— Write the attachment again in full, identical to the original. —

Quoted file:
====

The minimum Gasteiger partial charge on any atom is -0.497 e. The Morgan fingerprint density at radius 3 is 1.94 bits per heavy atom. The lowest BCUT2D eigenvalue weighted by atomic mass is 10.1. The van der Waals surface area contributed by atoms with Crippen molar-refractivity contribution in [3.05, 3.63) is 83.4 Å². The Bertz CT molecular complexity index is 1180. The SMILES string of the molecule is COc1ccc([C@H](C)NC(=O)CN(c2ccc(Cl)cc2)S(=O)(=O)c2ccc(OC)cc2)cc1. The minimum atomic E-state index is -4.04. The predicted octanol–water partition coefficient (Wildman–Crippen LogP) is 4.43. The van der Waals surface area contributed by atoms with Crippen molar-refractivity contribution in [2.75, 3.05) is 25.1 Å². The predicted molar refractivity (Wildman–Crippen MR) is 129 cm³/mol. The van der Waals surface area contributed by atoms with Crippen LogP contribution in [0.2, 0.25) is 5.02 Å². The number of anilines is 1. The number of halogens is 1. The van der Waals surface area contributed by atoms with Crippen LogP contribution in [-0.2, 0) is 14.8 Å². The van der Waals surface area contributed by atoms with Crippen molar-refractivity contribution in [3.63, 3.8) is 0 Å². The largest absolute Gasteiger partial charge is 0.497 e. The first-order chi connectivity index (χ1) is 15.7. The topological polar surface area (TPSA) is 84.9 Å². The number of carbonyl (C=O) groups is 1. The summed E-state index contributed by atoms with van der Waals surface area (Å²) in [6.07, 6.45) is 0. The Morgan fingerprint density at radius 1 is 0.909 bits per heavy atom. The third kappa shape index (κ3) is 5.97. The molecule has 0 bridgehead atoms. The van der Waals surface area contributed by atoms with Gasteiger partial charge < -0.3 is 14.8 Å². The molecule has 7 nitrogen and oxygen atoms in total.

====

The minimum Gasteiger partial charge on any atom is -0.497 e. The Morgan fingerprint density at radius 3 is 1.94 bits per heavy atom. The lowest BCUT2D eigenvalue weighted by atomic mass is 10.1. The van der Waals surface area contributed by atoms with Crippen molar-refractivity contribution in [3.05, 3.63) is 83.4 Å². The Bertz CT molecular complexity index is 1180. The SMILES string of the molecule is COc1ccc([C@H](C)NC(=O)CN(c2ccc(Cl)cc2)S(=O)(=O)c2ccc(OC)cc2)cc1. The minimum atomic E-state index is -4.04. The predicted octanol–water partition coefficient (Wildman–Crippen LogP) is 4.43. The van der Waals surface area contributed by atoms with Crippen molar-refractivity contribution in [2.75, 3.05) is 25.1 Å². The predicted molar refractivity (Wildman–Crippen MR) is 129 cm³/mol. The van der Waals surface area contributed by atoms with Crippen LogP contribution in [0.2, 0.25) is 5.02 Å². The number of anilines is 1. The number of halogens is 1. The van der Waals surface area contributed by atoms with Crippen LogP contribution in [-0.2, 0) is 14.8 Å². The van der Waals surface area contributed by atoms with Crippen molar-refractivity contribution in [3.63, 3.8) is 0 Å². The largest absolute Gasteiger partial charge is 0.497 e. The first-order chi connectivity index (χ1) is 15.7. The topological polar surface area (TPSA) is 84.9 Å². The number of carbonyl (C=O) groups is 1. The summed E-state index contributed by atoms with van der Waals surface area (Å²) in [6.07, 6.45) is 0. The Morgan fingerprint density at radius 1 is 0.909 bits per heavy atom. The third kappa shape index (κ3) is 5.97. The molecule has 0 bridgehead atoms. The van der Waals surface area contributed by atoms with Gasteiger partial charge < -0.3 is 14.8 Å². The molecule has 7 nitrogen and oxygen atoms in total.